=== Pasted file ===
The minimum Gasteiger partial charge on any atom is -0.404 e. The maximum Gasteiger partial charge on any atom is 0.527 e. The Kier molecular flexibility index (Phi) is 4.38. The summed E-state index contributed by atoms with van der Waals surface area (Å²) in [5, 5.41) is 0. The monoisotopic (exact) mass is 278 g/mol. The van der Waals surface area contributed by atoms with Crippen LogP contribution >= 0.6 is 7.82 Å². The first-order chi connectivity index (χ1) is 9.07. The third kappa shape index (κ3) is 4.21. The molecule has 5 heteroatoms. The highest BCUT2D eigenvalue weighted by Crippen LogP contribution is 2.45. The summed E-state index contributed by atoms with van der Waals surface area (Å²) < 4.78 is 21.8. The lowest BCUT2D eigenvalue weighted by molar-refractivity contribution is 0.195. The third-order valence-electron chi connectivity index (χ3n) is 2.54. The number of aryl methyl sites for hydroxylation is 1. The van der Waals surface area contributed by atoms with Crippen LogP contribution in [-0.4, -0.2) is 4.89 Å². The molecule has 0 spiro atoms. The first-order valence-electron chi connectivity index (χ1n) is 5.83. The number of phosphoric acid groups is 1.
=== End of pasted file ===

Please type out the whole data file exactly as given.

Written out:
The minimum Gasteiger partial charge on any atom is -0.404 e. The maximum Gasteiger partial charge on any atom is 0.527 e. The Kier molecular flexibility index (Phi) is 4.38. The summed E-state index contributed by atoms with van der Waals surface area (Å²) in [5, 5.41) is 0. The monoisotopic (exact) mass is 278 g/mol. The van der Waals surface area contributed by atoms with Crippen LogP contribution >= 0.6 is 7.82 Å². The first-order chi connectivity index (χ1) is 9.07. The third kappa shape index (κ3) is 4.21. The molecule has 5 heteroatoms. The highest BCUT2D eigenvalue weighted by Crippen LogP contribution is 2.45. The summed E-state index contributed by atoms with van der Waals surface area (Å²) < 4.78 is 21.8. The lowest BCUT2D eigenvalue weighted by molar-refractivity contribution is 0.195. The third-order valence-electron chi connectivity index (χ3n) is 2.54. The number of aryl methyl sites for hydroxylation is 1. The van der Waals surface area contributed by atoms with Crippen LogP contribution in [-0.4, -0.2) is 4.89 Å². The molecule has 0 spiro atoms. The first-order valence-electron chi connectivity index (χ1n) is 5.83. The number of phosphoric acid groups is 1.